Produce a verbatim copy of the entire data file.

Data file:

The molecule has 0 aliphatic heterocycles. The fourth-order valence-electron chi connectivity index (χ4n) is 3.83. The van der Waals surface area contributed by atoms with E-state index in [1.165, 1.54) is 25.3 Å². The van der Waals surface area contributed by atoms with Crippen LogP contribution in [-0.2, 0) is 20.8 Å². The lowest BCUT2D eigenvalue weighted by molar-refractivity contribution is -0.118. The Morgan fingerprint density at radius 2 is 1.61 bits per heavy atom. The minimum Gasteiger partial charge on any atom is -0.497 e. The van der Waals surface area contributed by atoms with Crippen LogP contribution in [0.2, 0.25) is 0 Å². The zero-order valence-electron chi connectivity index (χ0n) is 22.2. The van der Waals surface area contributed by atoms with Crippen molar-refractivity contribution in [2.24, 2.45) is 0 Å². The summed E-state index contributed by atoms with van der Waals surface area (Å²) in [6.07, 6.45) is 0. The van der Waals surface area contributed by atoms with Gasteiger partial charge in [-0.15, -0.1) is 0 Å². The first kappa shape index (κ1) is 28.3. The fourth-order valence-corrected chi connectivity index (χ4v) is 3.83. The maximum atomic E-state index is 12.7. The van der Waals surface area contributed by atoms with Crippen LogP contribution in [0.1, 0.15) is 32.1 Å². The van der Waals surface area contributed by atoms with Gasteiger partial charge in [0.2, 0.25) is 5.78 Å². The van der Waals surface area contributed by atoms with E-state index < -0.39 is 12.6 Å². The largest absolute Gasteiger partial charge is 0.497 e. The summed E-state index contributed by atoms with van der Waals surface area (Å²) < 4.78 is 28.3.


The molecule has 0 aliphatic heterocycles. The fourth-order valence-electron chi connectivity index (χ4n) is 3.83. The van der Waals surface area contributed by atoms with E-state index in [1.165, 1.54) is 25.3 Å². The van der Waals surface area contributed by atoms with Crippen LogP contribution in [-0.2, 0) is 20.8 Å². The lowest BCUT2D eigenvalue weighted by molar-refractivity contribution is -0.118. The Morgan fingerprint density at radius 2 is 1.61 bits per heavy atom. The minimum Gasteiger partial charge on any atom is -0.497 e. The van der Waals surface area contributed by atoms with Crippen LogP contribution in [0.2, 0.25) is 0 Å². The zero-order valence-electron chi connectivity index (χ0n) is 22.2. The van der Waals surface area contributed by atoms with Crippen molar-refractivity contribution in [2.24, 2.45) is 0 Å². The summed E-state index contributed by atoms with van der Waals surface area (Å²) in [6.07, 6.45) is 0. The van der Waals surface area contributed by atoms with Gasteiger partial charge in [-0.15, -0.1) is 0 Å². The first kappa shape index (κ1) is 28.3. The fourth-order valence-corrected chi connectivity index (χ4v) is 3.83. The maximum atomic E-state index is 12.7. The van der Waals surface area contributed by atoms with Crippen LogP contribution in [0.1, 0.15) is 32.1 Å². The van der Waals surface area contributed by atoms with Gasteiger partial charge in [0.2, 0.25) is 5.78 Å². The van der Waals surface area contributed by atoms with E-state index < -0.39 is 12.6 Å². The largest absolute Gasteiger partial charge is 0.497 e. The summed E-state index contributed by atoms with van der Waals surface area (Å²) < 4.78 is 28.3.